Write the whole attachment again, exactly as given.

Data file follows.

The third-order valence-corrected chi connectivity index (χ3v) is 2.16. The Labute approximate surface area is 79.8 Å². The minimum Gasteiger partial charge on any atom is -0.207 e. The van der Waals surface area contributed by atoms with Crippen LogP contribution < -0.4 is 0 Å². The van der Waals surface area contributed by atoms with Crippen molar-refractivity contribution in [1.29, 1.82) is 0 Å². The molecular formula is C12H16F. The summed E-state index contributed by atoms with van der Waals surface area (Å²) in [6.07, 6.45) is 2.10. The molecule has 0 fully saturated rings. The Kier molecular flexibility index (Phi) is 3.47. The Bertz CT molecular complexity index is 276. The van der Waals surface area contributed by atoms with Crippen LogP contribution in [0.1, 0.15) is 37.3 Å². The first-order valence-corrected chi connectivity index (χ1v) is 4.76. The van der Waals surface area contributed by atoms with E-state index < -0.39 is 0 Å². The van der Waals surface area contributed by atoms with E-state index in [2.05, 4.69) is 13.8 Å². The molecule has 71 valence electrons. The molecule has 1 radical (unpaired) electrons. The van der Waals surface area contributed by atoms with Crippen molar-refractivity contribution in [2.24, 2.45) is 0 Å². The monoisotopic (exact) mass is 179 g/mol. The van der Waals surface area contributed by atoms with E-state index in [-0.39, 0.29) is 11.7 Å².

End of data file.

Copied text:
The third-order valence-corrected chi connectivity index (χ3v) is 2.16. The Labute approximate surface area is 79.8 Å². The minimum Gasteiger partial charge on any atom is -0.207 e. The van der Waals surface area contributed by atoms with Crippen LogP contribution < -0.4 is 0 Å². The van der Waals surface area contributed by atoms with Crippen molar-refractivity contribution in [1.29, 1.82) is 0 Å². The molecular formula is C12H16F. The summed E-state index contributed by atoms with van der Waals surface area (Å²) in [6.07, 6.45) is 2.10. The molecule has 0 fully saturated rings. The Kier molecular flexibility index (Phi) is 3.47. The Bertz CT molecular complexity index is 276. The van der Waals surface area contributed by atoms with Crippen LogP contribution in [0.1, 0.15) is 37.3 Å². The first-order valence-corrected chi connectivity index (χ1v) is 4.76. The van der Waals surface area contributed by atoms with E-state index < -0.39 is 0 Å². The van der Waals surface area contributed by atoms with E-state index in [2.05, 4.69) is 13.8 Å². The molecule has 71 valence electrons. The molecule has 1 radical (unpaired) electrons. The van der Waals surface area contributed by atoms with Crippen molar-refractivity contribution in [2.24, 2.45) is 0 Å². The monoisotopic (exact) mass is 179 g/mol. The van der Waals surface area contributed by atoms with E-state index in [-0.39, 0.29) is 11.7 Å².